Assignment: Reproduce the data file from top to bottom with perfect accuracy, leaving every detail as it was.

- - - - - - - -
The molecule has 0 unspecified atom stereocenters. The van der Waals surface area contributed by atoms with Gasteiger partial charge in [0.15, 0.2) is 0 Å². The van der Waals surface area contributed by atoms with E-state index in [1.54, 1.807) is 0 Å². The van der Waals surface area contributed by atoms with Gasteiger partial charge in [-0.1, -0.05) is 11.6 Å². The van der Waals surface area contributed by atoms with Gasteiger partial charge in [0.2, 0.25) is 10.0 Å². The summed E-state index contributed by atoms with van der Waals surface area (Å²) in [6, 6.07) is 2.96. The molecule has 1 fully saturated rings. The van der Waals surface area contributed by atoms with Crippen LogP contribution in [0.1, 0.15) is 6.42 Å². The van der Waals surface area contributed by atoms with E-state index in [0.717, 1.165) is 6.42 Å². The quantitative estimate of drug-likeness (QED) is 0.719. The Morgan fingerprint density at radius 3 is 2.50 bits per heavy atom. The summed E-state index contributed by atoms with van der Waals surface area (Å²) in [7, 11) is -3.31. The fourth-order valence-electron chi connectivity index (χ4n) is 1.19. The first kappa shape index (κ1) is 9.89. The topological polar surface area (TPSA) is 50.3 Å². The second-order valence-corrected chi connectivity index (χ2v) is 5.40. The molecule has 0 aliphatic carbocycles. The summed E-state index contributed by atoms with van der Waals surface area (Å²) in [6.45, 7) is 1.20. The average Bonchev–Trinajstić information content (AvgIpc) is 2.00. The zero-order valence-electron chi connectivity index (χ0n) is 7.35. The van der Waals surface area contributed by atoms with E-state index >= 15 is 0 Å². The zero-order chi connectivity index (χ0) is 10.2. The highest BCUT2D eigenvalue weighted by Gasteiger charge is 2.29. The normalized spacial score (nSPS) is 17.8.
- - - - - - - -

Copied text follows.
The molecule has 0 unspecified atom stereocenters. The van der Waals surface area contributed by atoms with Gasteiger partial charge in [0.15, 0.2) is 0 Å². The van der Waals surface area contributed by atoms with E-state index in [1.54, 1.807) is 0 Å². The van der Waals surface area contributed by atoms with Gasteiger partial charge in [-0.1, -0.05) is 11.6 Å². The van der Waals surface area contributed by atoms with Gasteiger partial charge in [0.2, 0.25) is 10.0 Å². The summed E-state index contributed by atoms with van der Waals surface area (Å²) in [6, 6.07) is 2.96. The molecule has 1 fully saturated rings. The van der Waals surface area contributed by atoms with Crippen LogP contribution in [0.1, 0.15) is 6.42 Å². The van der Waals surface area contributed by atoms with E-state index in [0.717, 1.165) is 6.42 Å². The quantitative estimate of drug-likeness (QED) is 0.719. The Morgan fingerprint density at radius 3 is 2.50 bits per heavy atom. The summed E-state index contributed by atoms with van der Waals surface area (Å²) in [7, 11) is -3.31. The fourth-order valence-electron chi connectivity index (χ4n) is 1.19. The first kappa shape index (κ1) is 9.89. The topological polar surface area (TPSA) is 50.3 Å². The second-order valence-corrected chi connectivity index (χ2v) is 5.40. The molecule has 0 aliphatic carbocycles. The summed E-state index contributed by atoms with van der Waals surface area (Å²) in [6.45, 7) is 1.20. The average Bonchev–Trinajstić information content (AvgIpc) is 2.00. The zero-order valence-electron chi connectivity index (χ0n) is 7.35. The van der Waals surface area contributed by atoms with E-state index >= 15 is 0 Å². The zero-order chi connectivity index (χ0) is 10.2. The highest BCUT2D eigenvalue weighted by Gasteiger charge is 2.29. The normalized spacial score (nSPS) is 17.8.